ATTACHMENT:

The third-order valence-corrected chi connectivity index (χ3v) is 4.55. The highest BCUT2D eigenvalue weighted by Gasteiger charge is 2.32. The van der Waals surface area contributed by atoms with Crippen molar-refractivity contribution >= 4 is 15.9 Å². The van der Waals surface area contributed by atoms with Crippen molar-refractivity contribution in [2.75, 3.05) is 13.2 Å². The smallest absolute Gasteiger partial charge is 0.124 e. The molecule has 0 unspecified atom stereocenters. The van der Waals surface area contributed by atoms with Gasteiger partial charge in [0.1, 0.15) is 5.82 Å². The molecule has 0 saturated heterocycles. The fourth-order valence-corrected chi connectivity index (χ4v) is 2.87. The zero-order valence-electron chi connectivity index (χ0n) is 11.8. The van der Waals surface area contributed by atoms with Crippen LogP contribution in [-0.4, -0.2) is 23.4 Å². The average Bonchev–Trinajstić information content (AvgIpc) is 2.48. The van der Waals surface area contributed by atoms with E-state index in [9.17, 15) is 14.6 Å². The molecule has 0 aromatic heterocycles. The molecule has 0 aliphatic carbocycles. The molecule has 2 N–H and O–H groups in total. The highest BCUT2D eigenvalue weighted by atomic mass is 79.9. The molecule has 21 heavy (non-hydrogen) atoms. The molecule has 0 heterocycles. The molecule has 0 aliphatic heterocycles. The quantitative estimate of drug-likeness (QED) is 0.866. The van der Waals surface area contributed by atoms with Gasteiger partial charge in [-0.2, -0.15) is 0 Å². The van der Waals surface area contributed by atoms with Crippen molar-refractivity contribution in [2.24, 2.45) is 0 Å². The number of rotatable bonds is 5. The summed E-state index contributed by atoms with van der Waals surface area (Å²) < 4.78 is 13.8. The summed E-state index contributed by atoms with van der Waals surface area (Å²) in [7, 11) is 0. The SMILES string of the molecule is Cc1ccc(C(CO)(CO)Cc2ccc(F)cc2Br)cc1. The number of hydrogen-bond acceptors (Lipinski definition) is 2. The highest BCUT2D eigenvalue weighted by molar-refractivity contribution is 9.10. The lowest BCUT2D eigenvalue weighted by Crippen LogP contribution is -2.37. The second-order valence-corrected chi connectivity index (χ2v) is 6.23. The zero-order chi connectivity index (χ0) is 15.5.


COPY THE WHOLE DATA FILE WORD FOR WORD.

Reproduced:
The third-order valence-corrected chi connectivity index (χ3v) is 4.55. The highest BCUT2D eigenvalue weighted by Gasteiger charge is 2.32. The van der Waals surface area contributed by atoms with Crippen molar-refractivity contribution >= 4 is 15.9 Å². The van der Waals surface area contributed by atoms with Crippen molar-refractivity contribution in [2.75, 3.05) is 13.2 Å². The smallest absolute Gasteiger partial charge is 0.124 e. The molecule has 0 unspecified atom stereocenters. The van der Waals surface area contributed by atoms with Gasteiger partial charge in [0.1, 0.15) is 5.82 Å². The molecule has 0 saturated heterocycles. The fourth-order valence-corrected chi connectivity index (χ4v) is 2.87. The zero-order valence-electron chi connectivity index (χ0n) is 11.8. The van der Waals surface area contributed by atoms with Crippen LogP contribution in [-0.4, -0.2) is 23.4 Å². The average Bonchev–Trinajstić information content (AvgIpc) is 2.48. The van der Waals surface area contributed by atoms with E-state index in [9.17, 15) is 14.6 Å². The molecule has 0 aromatic heterocycles. The molecule has 0 aliphatic carbocycles. The molecule has 2 N–H and O–H groups in total. The highest BCUT2D eigenvalue weighted by atomic mass is 79.9. The molecule has 21 heavy (non-hydrogen) atoms. The molecule has 0 heterocycles. The molecule has 0 aliphatic heterocycles. The quantitative estimate of drug-likeness (QED) is 0.866. The van der Waals surface area contributed by atoms with Gasteiger partial charge in [-0.2, -0.15) is 0 Å². The van der Waals surface area contributed by atoms with Crippen molar-refractivity contribution in [2.24, 2.45) is 0 Å². The number of rotatable bonds is 5. The summed E-state index contributed by atoms with van der Waals surface area (Å²) < 4.78 is 13.8. The summed E-state index contributed by atoms with van der Waals surface area (Å²) in [7, 11) is 0. The SMILES string of the molecule is Cc1ccc(C(CO)(CO)Cc2ccc(F)cc2Br)cc1. The number of hydrogen-bond acceptors (Lipinski definition) is 2. The highest BCUT2D eigenvalue weighted by molar-refractivity contribution is 9.10. The lowest BCUT2D eigenvalue weighted by Crippen LogP contribution is -2.37. The second-order valence-corrected chi connectivity index (χ2v) is 6.23. The zero-order chi connectivity index (χ0) is 15.5.